Thursday, 4 August 2011

Tallaght and Roscommon Hospitals Data Breaches and Data Flow Diagrams

Updated: August 11th August to include Roscommon Hospital breach.

Tallaght Hospital* in Dublin, Ireland, recently suffered a data breach. Details are unclear but it involved outsourcing of transcribing services to Uscribe, a company based in the Phillipines. Something went astray.

In the Roscommon County Hospital incident, confidential paper medical records from patients treated in Midland Regional Hospital in Mullingar were discovered in a rubbish bin in the grounds of Roscommon County Hospital.

Would simple Data Flow Diagrams (DFD) have prevented these? Don't forget that Data Protection legislation also applies to paper records.


So here are some reminders. At the start of a project draw a simple DFD. This should show where data flows and where it is stored in the system. Don't forget to ask the following types of questions.
  • Does anybody export data to laptops, USB sticks etc.? (Danger Danger)
  • How are backups handled? Are they managed by third parties?
  • Is the same production data used by test systems, development companies etc.?
  • What about data used for trouble shooting, diagnositic purposes? Is that properly deleted when it is not longer needed?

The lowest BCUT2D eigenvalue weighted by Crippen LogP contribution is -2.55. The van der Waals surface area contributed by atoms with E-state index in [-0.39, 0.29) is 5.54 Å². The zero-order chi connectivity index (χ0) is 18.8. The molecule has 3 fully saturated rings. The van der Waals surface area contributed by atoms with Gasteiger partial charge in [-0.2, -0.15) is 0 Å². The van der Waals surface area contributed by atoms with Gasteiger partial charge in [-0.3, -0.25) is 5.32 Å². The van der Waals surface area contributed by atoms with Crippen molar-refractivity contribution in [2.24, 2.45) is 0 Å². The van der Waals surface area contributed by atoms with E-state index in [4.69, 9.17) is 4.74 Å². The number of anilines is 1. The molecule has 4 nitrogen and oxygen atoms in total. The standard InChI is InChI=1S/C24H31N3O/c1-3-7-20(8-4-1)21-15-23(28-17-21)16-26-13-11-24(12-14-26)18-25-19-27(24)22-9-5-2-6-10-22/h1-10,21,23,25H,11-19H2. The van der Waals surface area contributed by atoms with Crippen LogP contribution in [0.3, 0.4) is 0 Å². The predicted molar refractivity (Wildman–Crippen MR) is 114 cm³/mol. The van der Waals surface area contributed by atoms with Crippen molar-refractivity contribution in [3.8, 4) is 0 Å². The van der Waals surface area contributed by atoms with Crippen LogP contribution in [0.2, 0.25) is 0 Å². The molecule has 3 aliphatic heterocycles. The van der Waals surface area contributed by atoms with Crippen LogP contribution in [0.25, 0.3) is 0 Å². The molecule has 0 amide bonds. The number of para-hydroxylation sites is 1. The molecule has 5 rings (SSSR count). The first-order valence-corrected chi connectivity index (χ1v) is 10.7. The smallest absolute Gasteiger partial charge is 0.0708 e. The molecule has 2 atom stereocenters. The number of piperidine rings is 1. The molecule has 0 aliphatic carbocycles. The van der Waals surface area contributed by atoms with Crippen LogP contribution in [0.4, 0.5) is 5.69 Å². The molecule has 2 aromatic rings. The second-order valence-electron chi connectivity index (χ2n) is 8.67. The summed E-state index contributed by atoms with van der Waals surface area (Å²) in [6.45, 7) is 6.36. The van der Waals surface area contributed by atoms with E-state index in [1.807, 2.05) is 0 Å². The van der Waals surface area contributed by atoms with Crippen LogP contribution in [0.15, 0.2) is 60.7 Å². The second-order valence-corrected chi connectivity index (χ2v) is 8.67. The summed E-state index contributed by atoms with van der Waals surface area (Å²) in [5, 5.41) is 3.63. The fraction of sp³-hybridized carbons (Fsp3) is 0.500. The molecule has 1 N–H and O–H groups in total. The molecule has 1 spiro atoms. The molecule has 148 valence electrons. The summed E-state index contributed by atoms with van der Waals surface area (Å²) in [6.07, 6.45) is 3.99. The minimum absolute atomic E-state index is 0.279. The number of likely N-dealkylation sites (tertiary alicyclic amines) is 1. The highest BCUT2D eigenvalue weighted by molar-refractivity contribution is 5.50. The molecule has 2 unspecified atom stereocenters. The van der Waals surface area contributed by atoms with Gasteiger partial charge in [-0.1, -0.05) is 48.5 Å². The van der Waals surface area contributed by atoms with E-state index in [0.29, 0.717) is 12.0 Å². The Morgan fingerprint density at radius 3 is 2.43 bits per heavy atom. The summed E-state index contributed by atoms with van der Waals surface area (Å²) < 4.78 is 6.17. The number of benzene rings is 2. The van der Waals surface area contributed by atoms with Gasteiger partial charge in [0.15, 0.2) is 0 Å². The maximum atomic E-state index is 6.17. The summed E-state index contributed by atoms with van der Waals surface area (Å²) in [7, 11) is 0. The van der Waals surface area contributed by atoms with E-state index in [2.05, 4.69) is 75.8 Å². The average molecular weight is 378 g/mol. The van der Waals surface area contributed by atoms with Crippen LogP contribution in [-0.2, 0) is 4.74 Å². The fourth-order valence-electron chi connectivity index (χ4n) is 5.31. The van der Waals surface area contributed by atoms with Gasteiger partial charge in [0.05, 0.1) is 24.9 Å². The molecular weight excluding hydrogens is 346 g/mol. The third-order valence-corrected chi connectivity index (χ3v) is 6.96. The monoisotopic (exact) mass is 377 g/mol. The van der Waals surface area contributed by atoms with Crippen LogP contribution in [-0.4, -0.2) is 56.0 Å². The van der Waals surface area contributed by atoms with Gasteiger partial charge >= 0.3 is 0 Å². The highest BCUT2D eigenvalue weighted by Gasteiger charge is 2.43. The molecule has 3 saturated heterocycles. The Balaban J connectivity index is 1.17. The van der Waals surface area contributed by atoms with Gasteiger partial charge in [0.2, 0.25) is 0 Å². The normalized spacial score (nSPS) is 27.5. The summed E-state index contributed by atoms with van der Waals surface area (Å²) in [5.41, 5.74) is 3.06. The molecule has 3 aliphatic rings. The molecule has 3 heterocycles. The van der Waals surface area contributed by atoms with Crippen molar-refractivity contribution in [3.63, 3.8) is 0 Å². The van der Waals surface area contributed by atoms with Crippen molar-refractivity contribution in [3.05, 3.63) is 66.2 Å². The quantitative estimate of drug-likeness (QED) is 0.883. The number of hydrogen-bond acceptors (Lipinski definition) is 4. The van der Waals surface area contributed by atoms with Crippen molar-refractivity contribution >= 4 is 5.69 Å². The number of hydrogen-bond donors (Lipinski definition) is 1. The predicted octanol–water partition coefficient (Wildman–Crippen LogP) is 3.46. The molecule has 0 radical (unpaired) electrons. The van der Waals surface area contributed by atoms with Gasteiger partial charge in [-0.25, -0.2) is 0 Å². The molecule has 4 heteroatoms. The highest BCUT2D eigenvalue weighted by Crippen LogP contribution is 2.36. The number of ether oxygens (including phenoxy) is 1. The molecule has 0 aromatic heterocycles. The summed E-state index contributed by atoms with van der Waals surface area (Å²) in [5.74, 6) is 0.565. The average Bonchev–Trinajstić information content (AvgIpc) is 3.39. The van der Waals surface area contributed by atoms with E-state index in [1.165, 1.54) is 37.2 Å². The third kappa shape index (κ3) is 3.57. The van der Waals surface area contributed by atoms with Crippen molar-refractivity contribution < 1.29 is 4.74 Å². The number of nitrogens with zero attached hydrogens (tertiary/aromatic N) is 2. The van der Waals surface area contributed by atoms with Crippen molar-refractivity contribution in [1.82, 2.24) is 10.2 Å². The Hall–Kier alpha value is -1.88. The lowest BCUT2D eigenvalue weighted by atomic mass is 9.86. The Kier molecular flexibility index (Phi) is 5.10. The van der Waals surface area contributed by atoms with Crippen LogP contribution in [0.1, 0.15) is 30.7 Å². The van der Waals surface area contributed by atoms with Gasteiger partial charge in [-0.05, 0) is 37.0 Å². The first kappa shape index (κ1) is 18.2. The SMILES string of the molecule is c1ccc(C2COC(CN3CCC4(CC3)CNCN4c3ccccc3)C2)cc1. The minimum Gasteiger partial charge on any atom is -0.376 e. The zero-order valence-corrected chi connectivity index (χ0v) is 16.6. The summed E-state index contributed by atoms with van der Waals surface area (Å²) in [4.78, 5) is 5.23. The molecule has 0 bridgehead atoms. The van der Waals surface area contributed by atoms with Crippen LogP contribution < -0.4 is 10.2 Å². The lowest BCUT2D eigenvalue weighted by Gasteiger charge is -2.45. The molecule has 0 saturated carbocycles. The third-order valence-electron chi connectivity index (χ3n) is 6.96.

• Are processes in place to securely erase any hardware when it is being disposed of? 
The same types of questions can be asked about paper based records.
When you have indentified all the data flows and data storages, then you can ensure that you have adequate security measures in place for all of these points. In the case of Tallaght the DFD would have shown that data goes to the Phillipines. Since this is personal data, special measures for "Transfers Abroad" need to be in place. In the case of Roscommon, the DFD might show that paper records aren't destroyed securely.

When you are embarking on your next project, don't forget to use a simple DFD.

Some links:

(*) Full Name "Adelaide and Meath Hospital, inc National Childrens Hospital, Tallaght"

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